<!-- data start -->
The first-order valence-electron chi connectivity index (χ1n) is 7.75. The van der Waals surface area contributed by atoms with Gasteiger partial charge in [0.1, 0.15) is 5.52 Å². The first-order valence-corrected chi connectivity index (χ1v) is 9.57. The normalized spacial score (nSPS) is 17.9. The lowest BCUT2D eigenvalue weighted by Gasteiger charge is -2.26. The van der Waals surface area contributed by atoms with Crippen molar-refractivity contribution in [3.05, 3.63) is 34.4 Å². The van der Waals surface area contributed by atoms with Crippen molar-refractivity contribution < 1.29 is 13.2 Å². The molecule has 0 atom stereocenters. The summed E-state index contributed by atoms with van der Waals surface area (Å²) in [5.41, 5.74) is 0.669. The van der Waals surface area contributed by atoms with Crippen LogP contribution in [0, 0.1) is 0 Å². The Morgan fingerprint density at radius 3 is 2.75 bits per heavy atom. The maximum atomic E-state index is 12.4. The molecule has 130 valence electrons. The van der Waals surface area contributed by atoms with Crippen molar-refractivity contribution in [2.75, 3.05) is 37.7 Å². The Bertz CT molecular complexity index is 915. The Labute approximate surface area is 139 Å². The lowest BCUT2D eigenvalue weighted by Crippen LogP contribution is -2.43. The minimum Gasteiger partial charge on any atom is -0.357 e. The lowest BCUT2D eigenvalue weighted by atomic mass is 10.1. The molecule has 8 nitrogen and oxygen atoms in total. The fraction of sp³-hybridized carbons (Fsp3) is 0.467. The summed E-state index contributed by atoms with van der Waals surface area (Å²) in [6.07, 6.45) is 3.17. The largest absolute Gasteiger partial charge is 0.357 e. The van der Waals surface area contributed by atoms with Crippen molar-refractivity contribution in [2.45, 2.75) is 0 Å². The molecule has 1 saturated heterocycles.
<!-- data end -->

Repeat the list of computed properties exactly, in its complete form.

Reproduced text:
The first-order valence-electron chi connectivity index (χ1n) is 7.75. The van der Waals surface area contributed by atoms with Gasteiger partial charge in [0.1, 0.15) is 5.52 Å². The first-order valence-corrected chi connectivity index (χ1v) is 9.57. The normalized spacial score (nSPS) is 17.9. The lowest BCUT2D eigenvalue weighted by Gasteiger charge is -2.26. The van der Waals surface area contributed by atoms with Crippen molar-refractivity contribution in [3.05, 3.63) is 34.4 Å². The van der Waals surface area contributed by atoms with Crippen molar-refractivity contribution < 1.29 is 13.2 Å². The molecule has 0 atom stereocenters. The summed E-state index contributed by atoms with van der Waals surface area (Å²) in [5.41, 5.74) is 0.669. The van der Waals surface area contributed by atoms with Crippen LogP contribution in [0, 0.1) is 0 Å². The Morgan fingerprint density at radius 3 is 2.75 bits per heavy atom. The maximum atomic E-state index is 12.4. The molecule has 130 valence electrons. The van der Waals surface area contributed by atoms with Crippen molar-refractivity contribution in [2.75, 3.05) is 37.7 Å². The Bertz CT molecular complexity index is 915. The Labute approximate surface area is 139 Å². The lowest BCUT2D eigenvalue weighted by Crippen LogP contribution is -2.43. The minimum Gasteiger partial charge on any atom is -0.357 e. The lowest BCUT2D eigenvalue weighted by atomic mass is 10.1. The molecule has 8 nitrogen and oxygen atoms in total. The fraction of sp³-hybridized carbons (Fsp3) is 0.467. The summed E-state index contributed by atoms with van der Waals surface area (Å²) in [6.07, 6.45) is 3.17. The largest absolute Gasteiger partial charge is 0.357 e. The van der Waals surface area contributed by atoms with Crippen molar-refractivity contribution in [2.45, 2.75) is 0 Å². The molecule has 1 saturated heterocycles.